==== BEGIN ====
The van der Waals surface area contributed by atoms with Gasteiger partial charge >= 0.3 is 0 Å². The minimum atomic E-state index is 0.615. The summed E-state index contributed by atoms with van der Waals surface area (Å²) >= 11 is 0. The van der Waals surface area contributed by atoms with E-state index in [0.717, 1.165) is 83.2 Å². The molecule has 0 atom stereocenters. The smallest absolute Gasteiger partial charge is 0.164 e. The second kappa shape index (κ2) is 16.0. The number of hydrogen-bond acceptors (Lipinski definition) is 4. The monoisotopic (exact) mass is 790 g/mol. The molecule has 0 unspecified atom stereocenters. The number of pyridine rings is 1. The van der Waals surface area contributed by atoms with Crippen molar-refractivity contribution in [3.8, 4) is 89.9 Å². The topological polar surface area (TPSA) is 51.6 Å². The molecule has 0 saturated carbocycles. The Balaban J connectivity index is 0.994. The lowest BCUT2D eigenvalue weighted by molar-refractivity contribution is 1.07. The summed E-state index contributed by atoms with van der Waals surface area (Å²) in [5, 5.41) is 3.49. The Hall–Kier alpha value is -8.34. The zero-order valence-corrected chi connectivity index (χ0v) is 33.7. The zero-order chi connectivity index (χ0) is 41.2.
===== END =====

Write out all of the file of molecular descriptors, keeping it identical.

The van der Waals surface area contributed by atoms with Gasteiger partial charge >= 0.3 is 0 Å². The minimum atomic E-state index is 0.615. The summed E-state index contributed by atoms with van der Waals surface area (Å²) >= 11 is 0. The van der Waals surface area contributed by atoms with E-state index in [0.717, 1.165) is 83.2 Å². The molecule has 0 atom stereocenters. The smallest absolute Gasteiger partial charge is 0.164 e. The second kappa shape index (κ2) is 16.0. The number of hydrogen-bond acceptors (Lipinski definition) is 4. The monoisotopic (exact) mass is 790 g/mol. The molecule has 0 unspecified atom stereocenters. The number of pyridine rings is 1. The van der Waals surface area contributed by atoms with Crippen molar-refractivity contribution in [3.8, 4) is 89.9 Å². The topological polar surface area (TPSA) is 51.6 Å². The molecule has 0 saturated carbocycles. The Balaban J connectivity index is 0.994. The lowest BCUT2D eigenvalue weighted by molar-refractivity contribution is 1.07. The summed E-state index contributed by atoms with van der Waals surface area (Å²) in [5, 5.41) is 3.49. The Hall–Kier alpha value is -8.34. The zero-order valence-corrected chi connectivity index (χ0v) is 33.7. The zero-order chi connectivity index (χ0) is 41.2.